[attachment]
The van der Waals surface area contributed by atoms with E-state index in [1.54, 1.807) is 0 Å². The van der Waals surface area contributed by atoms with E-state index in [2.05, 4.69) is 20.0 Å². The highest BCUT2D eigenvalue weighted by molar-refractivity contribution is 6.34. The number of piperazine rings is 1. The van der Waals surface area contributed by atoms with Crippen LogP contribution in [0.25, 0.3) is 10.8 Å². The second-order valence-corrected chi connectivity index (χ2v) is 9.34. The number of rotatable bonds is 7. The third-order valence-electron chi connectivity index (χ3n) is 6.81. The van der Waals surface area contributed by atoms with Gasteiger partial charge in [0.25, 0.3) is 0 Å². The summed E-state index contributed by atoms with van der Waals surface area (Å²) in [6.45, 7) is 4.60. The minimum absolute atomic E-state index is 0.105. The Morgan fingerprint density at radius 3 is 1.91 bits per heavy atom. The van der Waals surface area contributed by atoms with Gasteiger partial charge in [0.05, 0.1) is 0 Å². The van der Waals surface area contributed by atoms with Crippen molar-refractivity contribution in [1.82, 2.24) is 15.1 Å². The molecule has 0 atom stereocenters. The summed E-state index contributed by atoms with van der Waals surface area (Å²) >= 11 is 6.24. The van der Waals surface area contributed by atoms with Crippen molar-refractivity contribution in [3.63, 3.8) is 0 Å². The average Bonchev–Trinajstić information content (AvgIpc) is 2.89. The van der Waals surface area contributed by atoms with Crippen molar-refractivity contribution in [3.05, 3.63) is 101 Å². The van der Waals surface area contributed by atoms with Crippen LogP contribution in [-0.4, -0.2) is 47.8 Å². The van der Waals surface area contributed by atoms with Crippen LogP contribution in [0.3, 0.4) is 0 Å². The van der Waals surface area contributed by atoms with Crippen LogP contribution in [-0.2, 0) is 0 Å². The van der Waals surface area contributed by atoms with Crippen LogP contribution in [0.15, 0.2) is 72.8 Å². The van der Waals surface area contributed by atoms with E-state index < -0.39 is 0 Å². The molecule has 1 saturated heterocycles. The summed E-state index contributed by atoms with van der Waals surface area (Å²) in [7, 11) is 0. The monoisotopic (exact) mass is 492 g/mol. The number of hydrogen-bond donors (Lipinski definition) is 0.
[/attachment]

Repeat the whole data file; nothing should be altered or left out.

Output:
The van der Waals surface area contributed by atoms with E-state index in [1.54, 1.807) is 0 Å². The van der Waals surface area contributed by atoms with E-state index in [2.05, 4.69) is 20.0 Å². The highest BCUT2D eigenvalue weighted by molar-refractivity contribution is 6.34. The number of piperazine rings is 1. The van der Waals surface area contributed by atoms with Crippen LogP contribution in [0.25, 0.3) is 10.8 Å². The second-order valence-corrected chi connectivity index (χ2v) is 9.34. The number of rotatable bonds is 7. The third-order valence-electron chi connectivity index (χ3n) is 6.81. The van der Waals surface area contributed by atoms with Gasteiger partial charge in [0.25, 0.3) is 0 Å². The summed E-state index contributed by atoms with van der Waals surface area (Å²) in [6.45, 7) is 4.60. The minimum absolute atomic E-state index is 0.105. The Morgan fingerprint density at radius 3 is 1.91 bits per heavy atom. The van der Waals surface area contributed by atoms with Gasteiger partial charge in [0.05, 0.1) is 0 Å². The van der Waals surface area contributed by atoms with Crippen molar-refractivity contribution in [1.82, 2.24) is 15.1 Å². The molecule has 0 atom stereocenters. The summed E-state index contributed by atoms with van der Waals surface area (Å²) >= 11 is 6.24. The van der Waals surface area contributed by atoms with Crippen molar-refractivity contribution in [3.63, 3.8) is 0 Å². The average Bonchev–Trinajstić information content (AvgIpc) is 2.89. The van der Waals surface area contributed by atoms with Crippen molar-refractivity contribution in [3.05, 3.63) is 101 Å². The van der Waals surface area contributed by atoms with Crippen LogP contribution in [-0.4, -0.2) is 47.8 Å². The van der Waals surface area contributed by atoms with Crippen LogP contribution in [0.3, 0.4) is 0 Å². The van der Waals surface area contributed by atoms with Crippen LogP contribution in [-0.2, 0) is 0 Å². The van der Waals surface area contributed by atoms with Crippen LogP contribution in [0.15, 0.2) is 72.8 Å². The van der Waals surface area contributed by atoms with E-state index < -0.39 is 0 Å². The molecule has 1 saturated heterocycles. The summed E-state index contributed by atoms with van der Waals surface area (Å²) in [7, 11) is 0. The monoisotopic (exact) mass is 492 g/mol. The number of hydrogen-bond donors (Lipinski definition) is 0.